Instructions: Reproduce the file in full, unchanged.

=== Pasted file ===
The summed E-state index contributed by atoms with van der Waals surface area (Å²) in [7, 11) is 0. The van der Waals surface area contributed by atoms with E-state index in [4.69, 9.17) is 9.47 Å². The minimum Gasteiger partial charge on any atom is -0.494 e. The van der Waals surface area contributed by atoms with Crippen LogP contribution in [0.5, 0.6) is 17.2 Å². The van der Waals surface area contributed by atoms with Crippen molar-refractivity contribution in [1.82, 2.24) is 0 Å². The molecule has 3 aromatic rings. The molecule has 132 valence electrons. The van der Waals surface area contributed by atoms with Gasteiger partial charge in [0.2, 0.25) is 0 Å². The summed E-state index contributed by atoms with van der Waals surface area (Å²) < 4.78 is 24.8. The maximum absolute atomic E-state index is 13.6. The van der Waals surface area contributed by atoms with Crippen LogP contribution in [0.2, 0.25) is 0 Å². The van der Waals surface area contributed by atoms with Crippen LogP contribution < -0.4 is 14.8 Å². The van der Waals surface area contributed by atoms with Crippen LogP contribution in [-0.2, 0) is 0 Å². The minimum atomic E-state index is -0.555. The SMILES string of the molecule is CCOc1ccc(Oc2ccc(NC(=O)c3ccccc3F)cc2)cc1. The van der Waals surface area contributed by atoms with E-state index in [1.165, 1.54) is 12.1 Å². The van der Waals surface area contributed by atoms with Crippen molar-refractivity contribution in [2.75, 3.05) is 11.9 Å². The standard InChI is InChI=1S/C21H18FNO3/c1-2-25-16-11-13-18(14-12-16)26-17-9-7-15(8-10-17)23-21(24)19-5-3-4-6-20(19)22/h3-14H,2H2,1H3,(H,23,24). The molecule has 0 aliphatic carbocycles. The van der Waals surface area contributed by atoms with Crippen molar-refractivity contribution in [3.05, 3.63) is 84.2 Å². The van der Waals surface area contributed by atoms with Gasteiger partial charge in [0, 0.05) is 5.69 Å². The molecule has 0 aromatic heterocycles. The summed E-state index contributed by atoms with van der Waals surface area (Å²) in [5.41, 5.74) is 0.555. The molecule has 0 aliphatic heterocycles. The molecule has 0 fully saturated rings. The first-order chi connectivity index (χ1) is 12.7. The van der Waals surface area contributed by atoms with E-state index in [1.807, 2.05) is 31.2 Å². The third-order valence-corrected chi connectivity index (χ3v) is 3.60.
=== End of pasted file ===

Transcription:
The summed E-state index contributed by atoms with van der Waals surface area (Å²) in [7, 11) is 0. The van der Waals surface area contributed by atoms with E-state index in [4.69, 9.17) is 9.47 Å². The minimum Gasteiger partial charge on any atom is -0.494 e. The van der Waals surface area contributed by atoms with Crippen LogP contribution in [0.5, 0.6) is 17.2 Å². The van der Waals surface area contributed by atoms with Crippen molar-refractivity contribution in [1.82, 2.24) is 0 Å². The molecule has 3 aromatic rings. The molecule has 132 valence electrons. The van der Waals surface area contributed by atoms with Gasteiger partial charge in [0.2, 0.25) is 0 Å². The summed E-state index contributed by atoms with van der Waals surface area (Å²) < 4.78 is 24.8. The maximum absolute atomic E-state index is 13.6. The van der Waals surface area contributed by atoms with Crippen LogP contribution in [0.2, 0.25) is 0 Å². The van der Waals surface area contributed by atoms with Crippen LogP contribution < -0.4 is 14.8 Å². The van der Waals surface area contributed by atoms with Crippen LogP contribution in [-0.2, 0) is 0 Å². The minimum atomic E-state index is -0.555. The SMILES string of the molecule is CCOc1ccc(Oc2ccc(NC(=O)c3ccccc3F)cc2)cc1. The van der Waals surface area contributed by atoms with E-state index in [1.165, 1.54) is 12.1 Å². The van der Waals surface area contributed by atoms with Crippen molar-refractivity contribution in [2.75, 3.05) is 11.9 Å². The standard InChI is InChI=1S/C21H18FNO3/c1-2-25-16-11-13-18(14-12-16)26-17-9-7-15(8-10-17)23-21(24)19-5-3-4-6-20(19)22/h3-14H,2H2,1H3,(H,23,24). The molecule has 0 aliphatic carbocycles. The van der Waals surface area contributed by atoms with Crippen molar-refractivity contribution in [3.05, 3.63) is 84.2 Å². The van der Waals surface area contributed by atoms with Gasteiger partial charge in [0, 0.05) is 5.69 Å². The molecule has 0 aromatic heterocycles. The summed E-state index contributed by atoms with van der Waals surface area (Å²) in [5.41, 5.74) is 0.555. The molecule has 0 aliphatic heterocycles. The molecule has 0 fully saturated rings. The first-order chi connectivity index (χ1) is 12.7. The van der Waals surface area contributed by atoms with E-state index in [1.807, 2.05) is 31.2 Å². The third-order valence-corrected chi connectivity index (χ3v) is 3.60.